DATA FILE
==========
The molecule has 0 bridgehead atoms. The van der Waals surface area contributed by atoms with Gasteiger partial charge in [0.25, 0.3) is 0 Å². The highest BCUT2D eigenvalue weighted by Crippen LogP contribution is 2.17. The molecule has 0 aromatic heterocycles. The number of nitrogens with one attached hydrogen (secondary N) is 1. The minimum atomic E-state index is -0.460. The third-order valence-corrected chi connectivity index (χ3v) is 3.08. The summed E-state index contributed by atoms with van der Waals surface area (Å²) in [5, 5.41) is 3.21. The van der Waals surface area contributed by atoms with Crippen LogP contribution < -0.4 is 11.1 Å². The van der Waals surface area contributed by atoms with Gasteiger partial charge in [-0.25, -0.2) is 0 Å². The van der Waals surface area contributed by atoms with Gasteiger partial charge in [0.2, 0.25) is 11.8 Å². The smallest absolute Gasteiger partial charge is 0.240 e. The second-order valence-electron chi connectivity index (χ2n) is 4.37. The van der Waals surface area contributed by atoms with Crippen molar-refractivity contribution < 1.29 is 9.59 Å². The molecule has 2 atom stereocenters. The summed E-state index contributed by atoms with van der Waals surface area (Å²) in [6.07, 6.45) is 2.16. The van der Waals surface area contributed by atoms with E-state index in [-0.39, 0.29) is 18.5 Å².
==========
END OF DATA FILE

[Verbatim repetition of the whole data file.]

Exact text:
The molecule has 0 bridgehead atoms. The van der Waals surface area contributed by atoms with Gasteiger partial charge in [0.25, 0.3) is 0 Å². The highest BCUT2D eigenvalue weighted by Crippen LogP contribution is 2.17. The molecule has 0 aromatic heterocycles. The number of nitrogens with one attached hydrogen (secondary N) is 1. The minimum atomic E-state index is -0.460. The third-order valence-corrected chi connectivity index (χ3v) is 3.08. The summed E-state index contributed by atoms with van der Waals surface area (Å²) in [5, 5.41) is 3.21. The van der Waals surface area contributed by atoms with Crippen LogP contribution < -0.4 is 11.1 Å². The van der Waals surface area contributed by atoms with Gasteiger partial charge in [-0.25, -0.2) is 0 Å². The van der Waals surface area contributed by atoms with Gasteiger partial charge in [0.2, 0.25) is 11.8 Å². The smallest absolute Gasteiger partial charge is 0.240 e. The second-order valence-electron chi connectivity index (χ2n) is 4.37. The van der Waals surface area contributed by atoms with Crippen molar-refractivity contribution < 1.29 is 9.59 Å². The molecule has 2 atom stereocenters. The summed E-state index contributed by atoms with van der Waals surface area (Å²) in [6.07, 6.45) is 2.16. The van der Waals surface area contributed by atoms with E-state index in [-0.39, 0.29) is 18.5 Å².